Fico: Foreign Firms Should Say Clearly If They've Encountered Corruption

Fico: Foreign Firms Should Say Clearly If They've Encountered Corruption

Bratislava, May 22 (TASR) – Large foreign businesses should make it clear whether or not they’ve encountered corruption or non-transparent practices while operating in Slovakia, said Prime Minister Robert Fico after receiving key investors at the Government Office in Bratislava on Monday.

Turning to Slovakia’s future and its position in the European Union, the premier said that competitiveness is one of the key factors determining a country’s success.

“This is why we’ve decided to launch a series of discussions with leading representatives of the Slovak business sector, as well as the main foreign investors,” said Fico.

The meeting featured representatives of 14 foreign enterprises operating in Slovakia, including all four carmakers. Also present were Finance Minister Peter Kazimir, Economy Minister Peter Ziga, general director of the Slovak Investment and Trade Development Agency (SARIO) Robert Simoncic and head of the Labour, Social Affairs and the Family Centre (UPSVaR) Marian Valentovic.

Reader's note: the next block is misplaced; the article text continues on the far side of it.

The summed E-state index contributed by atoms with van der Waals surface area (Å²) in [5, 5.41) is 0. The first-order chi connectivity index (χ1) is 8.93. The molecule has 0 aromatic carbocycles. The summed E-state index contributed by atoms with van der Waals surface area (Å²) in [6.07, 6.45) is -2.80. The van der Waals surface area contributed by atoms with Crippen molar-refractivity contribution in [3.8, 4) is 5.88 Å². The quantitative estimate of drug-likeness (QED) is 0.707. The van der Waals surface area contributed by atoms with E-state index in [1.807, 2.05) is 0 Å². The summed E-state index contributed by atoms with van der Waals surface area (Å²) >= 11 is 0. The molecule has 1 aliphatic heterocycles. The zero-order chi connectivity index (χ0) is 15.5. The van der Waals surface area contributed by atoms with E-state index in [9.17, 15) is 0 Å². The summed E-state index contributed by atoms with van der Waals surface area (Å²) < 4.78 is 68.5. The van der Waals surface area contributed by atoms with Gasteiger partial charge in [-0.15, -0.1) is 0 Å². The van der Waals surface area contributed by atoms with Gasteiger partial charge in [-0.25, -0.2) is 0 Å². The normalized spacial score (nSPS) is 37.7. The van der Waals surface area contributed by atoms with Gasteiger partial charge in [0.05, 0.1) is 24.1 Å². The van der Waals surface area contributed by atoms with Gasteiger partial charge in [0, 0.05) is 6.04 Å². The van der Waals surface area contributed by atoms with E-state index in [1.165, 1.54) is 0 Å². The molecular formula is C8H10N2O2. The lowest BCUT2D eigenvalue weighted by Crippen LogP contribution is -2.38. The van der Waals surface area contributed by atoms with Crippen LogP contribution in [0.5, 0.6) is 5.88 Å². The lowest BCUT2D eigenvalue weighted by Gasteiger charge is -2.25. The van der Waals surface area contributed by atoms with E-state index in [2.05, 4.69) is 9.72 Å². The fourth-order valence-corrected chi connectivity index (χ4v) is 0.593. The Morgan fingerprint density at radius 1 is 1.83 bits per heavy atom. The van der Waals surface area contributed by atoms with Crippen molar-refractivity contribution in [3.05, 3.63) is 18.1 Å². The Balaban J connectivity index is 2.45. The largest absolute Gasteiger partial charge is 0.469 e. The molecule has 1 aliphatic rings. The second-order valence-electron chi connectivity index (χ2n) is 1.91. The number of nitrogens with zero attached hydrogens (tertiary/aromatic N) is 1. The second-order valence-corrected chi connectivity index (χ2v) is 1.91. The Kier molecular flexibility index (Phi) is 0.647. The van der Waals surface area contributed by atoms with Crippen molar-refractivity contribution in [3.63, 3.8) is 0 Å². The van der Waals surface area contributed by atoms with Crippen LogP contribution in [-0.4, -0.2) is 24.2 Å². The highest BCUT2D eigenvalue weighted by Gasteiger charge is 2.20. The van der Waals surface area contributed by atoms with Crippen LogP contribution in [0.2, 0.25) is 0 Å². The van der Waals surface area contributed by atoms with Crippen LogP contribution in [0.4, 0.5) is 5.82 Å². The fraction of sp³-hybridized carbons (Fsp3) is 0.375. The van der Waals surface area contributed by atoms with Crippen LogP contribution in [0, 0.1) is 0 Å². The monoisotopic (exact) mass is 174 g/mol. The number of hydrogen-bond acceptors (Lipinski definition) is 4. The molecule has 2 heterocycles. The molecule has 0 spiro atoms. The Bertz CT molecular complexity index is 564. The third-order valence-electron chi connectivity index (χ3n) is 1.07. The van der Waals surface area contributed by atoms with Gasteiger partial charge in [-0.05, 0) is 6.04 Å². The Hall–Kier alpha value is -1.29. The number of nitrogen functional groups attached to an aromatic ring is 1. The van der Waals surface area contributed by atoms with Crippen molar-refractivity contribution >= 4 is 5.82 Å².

Fico said that the participants agreed that there’s a shortage of 40-50,000 qualified people on the jobs market. This results in pressure from employers on the Government to permit the hiring of foreign workers.

“Above all, we’re looking to concentrate on dual education, workforce mobility, which is very low in Slovakia these days, and on issues that concern housing for employees and new ways of employing people,” said the premier.

Fico added that, rather than quantity, the Government gives more weight to the quality of inbound investments. It expects companies to present proposals on how to ensure maximum available support for research and development (R&D).

Besides the availability of a variety of EU funds, the Government offers tax deductions vis-a-vis R&D investments to the effect that each euro invested in research reduces tax payments by two euros, said Fico.

Also discussed was the transparency of procedures faced by investors, with Fico noting that permit procedures involve meetings that bring together investors and representatives of the Government and municipalities.

“I made a clear request to the representatives of foreign investors to say if they’ve ever come across behaviour that can be considered corrupt or non-transparent. Not a single one of them indicated that they’ve ever encountered a situation warranting such a description,” said Fico.

“At the same time I expect investors who never report such a case to make it clear that, during their business operations in Slovakia, they’ve never encountered such behaviour,” said the premier.

Calling the meeting constructive, Volkswagen Slovakia board chairman Ralf Sacht said that the Government is indeed committed to holding talks with investors, which is evidenced by plans for further meetings. The topics under discussion on Monday included the building of infrastructure, he said.